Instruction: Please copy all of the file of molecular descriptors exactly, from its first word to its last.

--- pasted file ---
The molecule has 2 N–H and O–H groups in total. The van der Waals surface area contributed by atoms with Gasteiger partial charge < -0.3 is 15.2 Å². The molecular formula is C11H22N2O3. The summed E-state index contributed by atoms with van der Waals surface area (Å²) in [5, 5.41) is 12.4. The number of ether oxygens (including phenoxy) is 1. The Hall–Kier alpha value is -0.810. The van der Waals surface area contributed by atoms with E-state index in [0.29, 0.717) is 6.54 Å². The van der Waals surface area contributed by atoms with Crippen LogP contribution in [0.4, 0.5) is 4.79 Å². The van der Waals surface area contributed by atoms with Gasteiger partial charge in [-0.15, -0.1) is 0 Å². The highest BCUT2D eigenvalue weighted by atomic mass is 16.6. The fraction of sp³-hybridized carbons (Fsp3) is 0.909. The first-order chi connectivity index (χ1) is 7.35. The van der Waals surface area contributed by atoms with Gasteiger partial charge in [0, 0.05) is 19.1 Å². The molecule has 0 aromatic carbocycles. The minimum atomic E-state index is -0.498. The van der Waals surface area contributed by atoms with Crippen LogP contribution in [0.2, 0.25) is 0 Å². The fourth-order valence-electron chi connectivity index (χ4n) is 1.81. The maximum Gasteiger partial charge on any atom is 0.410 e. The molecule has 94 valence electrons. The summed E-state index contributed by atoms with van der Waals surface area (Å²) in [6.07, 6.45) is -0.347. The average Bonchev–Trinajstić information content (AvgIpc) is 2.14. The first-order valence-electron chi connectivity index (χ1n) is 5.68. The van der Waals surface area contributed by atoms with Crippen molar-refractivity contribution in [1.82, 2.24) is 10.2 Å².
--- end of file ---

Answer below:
The molecule has 2 N–H and O–H groups in total. The van der Waals surface area contributed by atoms with Gasteiger partial charge < -0.3 is 15.2 Å². The molecular formula is C11H22N2O3. The summed E-state index contributed by atoms with van der Waals surface area (Å²) in [5, 5.41) is 12.4. The number of ether oxygens (including phenoxy) is 1. The Hall–Kier alpha value is -0.810. The van der Waals surface area contributed by atoms with E-state index in [0.29, 0.717) is 6.54 Å². The van der Waals surface area contributed by atoms with Crippen LogP contribution in [0.4, 0.5) is 4.79 Å². The van der Waals surface area contributed by atoms with Gasteiger partial charge in [-0.15, -0.1) is 0 Å². The highest BCUT2D eigenvalue weighted by atomic mass is 16.6. The fraction of sp³-hybridized carbons (Fsp3) is 0.909. The first-order chi connectivity index (χ1) is 7.35. The van der Waals surface area contributed by atoms with Gasteiger partial charge in [0, 0.05) is 19.1 Å². The molecule has 0 aromatic carbocycles. The minimum atomic E-state index is -0.498. The van der Waals surface area contributed by atoms with Crippen LogP contribution in [0.2, 0.25) is 0 Å². The fourth-order valence-electron chi connectivity index (χ4n) is 1.81. The maximum Gasteiger partial charge on any atom is 0.410 e. The molecule has 94 valence electrons. The summed E-state index contributed by atoms with van der Waals surface area (Å²) in [6.07, 6.45) is -0.347. The average Bonchev–Trinajstić information content (AvgIpc) is 2.14. The first-order valence-electron chi connectivity index (χ1n) is 5.68. The van der Waals surface area contributed by atoms with Crippen molar-refractivity contribution in [1.82, 2.24) is 10.2 Å².